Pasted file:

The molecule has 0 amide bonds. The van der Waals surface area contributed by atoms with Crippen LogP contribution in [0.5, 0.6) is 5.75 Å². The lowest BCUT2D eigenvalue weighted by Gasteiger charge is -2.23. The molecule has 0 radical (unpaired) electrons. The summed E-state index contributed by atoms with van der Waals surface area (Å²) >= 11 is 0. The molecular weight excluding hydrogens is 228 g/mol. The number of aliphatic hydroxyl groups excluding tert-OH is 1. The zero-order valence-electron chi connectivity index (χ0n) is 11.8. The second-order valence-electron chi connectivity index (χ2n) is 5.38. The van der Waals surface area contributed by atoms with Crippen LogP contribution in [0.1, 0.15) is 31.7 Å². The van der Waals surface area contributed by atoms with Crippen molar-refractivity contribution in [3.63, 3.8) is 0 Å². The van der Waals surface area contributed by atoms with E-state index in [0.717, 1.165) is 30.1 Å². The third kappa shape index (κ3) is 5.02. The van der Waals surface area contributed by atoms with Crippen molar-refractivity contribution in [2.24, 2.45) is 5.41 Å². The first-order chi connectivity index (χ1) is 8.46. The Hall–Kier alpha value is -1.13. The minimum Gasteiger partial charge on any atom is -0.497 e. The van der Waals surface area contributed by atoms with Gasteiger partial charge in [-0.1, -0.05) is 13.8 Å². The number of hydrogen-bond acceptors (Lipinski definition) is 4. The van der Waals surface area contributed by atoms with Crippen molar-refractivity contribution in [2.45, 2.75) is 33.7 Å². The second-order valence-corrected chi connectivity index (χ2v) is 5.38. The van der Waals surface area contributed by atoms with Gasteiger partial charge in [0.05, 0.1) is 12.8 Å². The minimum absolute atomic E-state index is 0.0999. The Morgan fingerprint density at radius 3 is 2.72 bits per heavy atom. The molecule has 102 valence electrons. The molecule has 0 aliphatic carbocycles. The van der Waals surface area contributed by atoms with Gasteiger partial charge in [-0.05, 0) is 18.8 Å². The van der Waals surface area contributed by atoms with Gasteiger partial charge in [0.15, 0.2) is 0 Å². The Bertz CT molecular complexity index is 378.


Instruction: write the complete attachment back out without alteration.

The molecule has 0 amide bonds. The van der Waals surface area contributed by atoms with Crippen LogP contribution in [0.5, 0.6) is 5.75 Å². The lowest BCUT2D eigenvalue weighted by Gasteiger charge is -2.23. The molecule has 0 radical (unpaired) electrons. The summed E-state index contributed by atoms with van der Waals surface area (Å²) >= 11 is 0. The molecular weight excluding hydrogens is 228 g/mol. The number of aliphatic hydroxyl groups excluding tert-OH is 1. The zero-order valence-electron chi connectivity index (χ0n) is 11.8. The second-order valence-electron chi connectivity index (χ2n) is 5.38. The van der Waals surface area contributed by atoms with Crippen LogP contribution in [0.1, 0.15) is 31.7 Å². The van der Waals surface area contributed by atoms with Crippen molar-refractivity contribution in [3.63, 3.8) is 0 Å². The van der Waals surface area contributed by atoms with E-state index in [0.717, 1.165) is 30.1 Å². The third kappa shape index (κ3) is 5.02. The van der Waals surface area contributed by atoms with Crippen molar-refractivity contribution in [2.24, 2.45) is 5.41 Å². The first-order chi connectivity index (χ1) is 8.46. The Hall–Kier alpha value is -1.13. The minimum Gasteiger partial charge on any atom is -0.497 e. The van der Waals surface area contributed by atoms with Gasteiger partial charge in [-0.1, -0.05) is 13.8 Å². The number of hydrogen-bond acceptors (Lipinski definition) is 4. The van der Waals surface area contributed by atoms with Crippen molar-refractivity contribution in [2.45, 2.75) is 33.7 Å². The second-order valence-corrected chi connectivity index (χ2v) is 5.38. The van der Waals surface area contributed by atoms with Gasteiger partial charge in [0.05, 0.1) is 12.8 Å². The minimum absolute atomic E-state index is 0.0999. The Morgan fingerprint density at radius 3 is 2.72 bits per heavy atom. The molecule has 102 valence electrons. The molecule has 0 aliphatic carbocycles. The van der Waals surface area contributed by atoms with Gasteiger partial charge in [-0.05, 0) is 18.8 Å². The van der Waals surface area contributed by atoms with Gasteiger partial charge in [0.15, 0.2) is 0 Å². The Bertz CT molecular complexity index is 378.